Philly poet Chris McCreary asked me some questions over at The Fanzine.
FANZINE: This book clearly had a long gestation period. At what point did you know that these various “notes” were becoming a single book as opposed to separate stand-alone essays, for instance, about your childhood and coming of age?
DANIEL NESTER: When my wife was pregnant with our first daughter, there was a sense of urgency to talk to my parents and ask them about my childhood, before I became a parent myself. Our oldest daughter was conceived through IVF, which was a long and strenuous process, especially for my wife. It worked, and there was this crazy nine-month period that I kept myself busy interviewing my mom, since I was anxious I might, you know, turn into my father. It makes no sense as I type this out to you, but I thought some genetic imprint would kick in once I got to be a dad, and I’d suddenly desert my kids like my dad eventually did with my sister and me. I compiled hours of recordings of my mom and me talking about growing up in Maple Shade, Catholic school, and whatever was going on with my dad. I regarded it as research, but I didn’t know why I was doing it for a very long time.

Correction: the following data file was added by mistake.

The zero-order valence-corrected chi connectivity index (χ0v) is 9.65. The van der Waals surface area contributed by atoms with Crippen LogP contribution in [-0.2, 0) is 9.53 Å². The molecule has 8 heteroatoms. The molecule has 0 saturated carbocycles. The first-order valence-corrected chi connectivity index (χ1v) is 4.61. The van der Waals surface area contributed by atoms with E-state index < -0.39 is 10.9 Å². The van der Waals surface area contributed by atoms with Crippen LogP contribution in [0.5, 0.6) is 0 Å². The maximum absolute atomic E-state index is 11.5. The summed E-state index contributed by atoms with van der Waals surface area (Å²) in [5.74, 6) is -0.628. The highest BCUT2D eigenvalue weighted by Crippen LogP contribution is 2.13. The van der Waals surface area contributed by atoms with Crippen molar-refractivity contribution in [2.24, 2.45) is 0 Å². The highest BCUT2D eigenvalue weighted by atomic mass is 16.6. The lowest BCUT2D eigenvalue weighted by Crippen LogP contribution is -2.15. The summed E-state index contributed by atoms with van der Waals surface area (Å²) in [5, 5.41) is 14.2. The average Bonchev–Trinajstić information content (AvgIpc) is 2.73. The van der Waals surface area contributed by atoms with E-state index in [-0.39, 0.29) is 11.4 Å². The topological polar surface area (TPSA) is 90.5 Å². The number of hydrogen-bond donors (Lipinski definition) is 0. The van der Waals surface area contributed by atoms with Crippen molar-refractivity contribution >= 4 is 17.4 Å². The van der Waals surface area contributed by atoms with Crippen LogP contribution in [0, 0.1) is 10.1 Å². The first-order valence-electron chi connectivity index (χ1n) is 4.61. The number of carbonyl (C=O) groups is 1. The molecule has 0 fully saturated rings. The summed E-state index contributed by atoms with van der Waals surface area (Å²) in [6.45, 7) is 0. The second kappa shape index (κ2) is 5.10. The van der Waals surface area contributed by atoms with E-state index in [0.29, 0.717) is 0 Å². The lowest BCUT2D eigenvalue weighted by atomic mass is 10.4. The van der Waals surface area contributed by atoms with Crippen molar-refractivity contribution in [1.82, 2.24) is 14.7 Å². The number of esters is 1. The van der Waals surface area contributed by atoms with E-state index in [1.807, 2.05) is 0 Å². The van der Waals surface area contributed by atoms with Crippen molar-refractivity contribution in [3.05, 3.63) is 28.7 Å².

Read the whole interview here.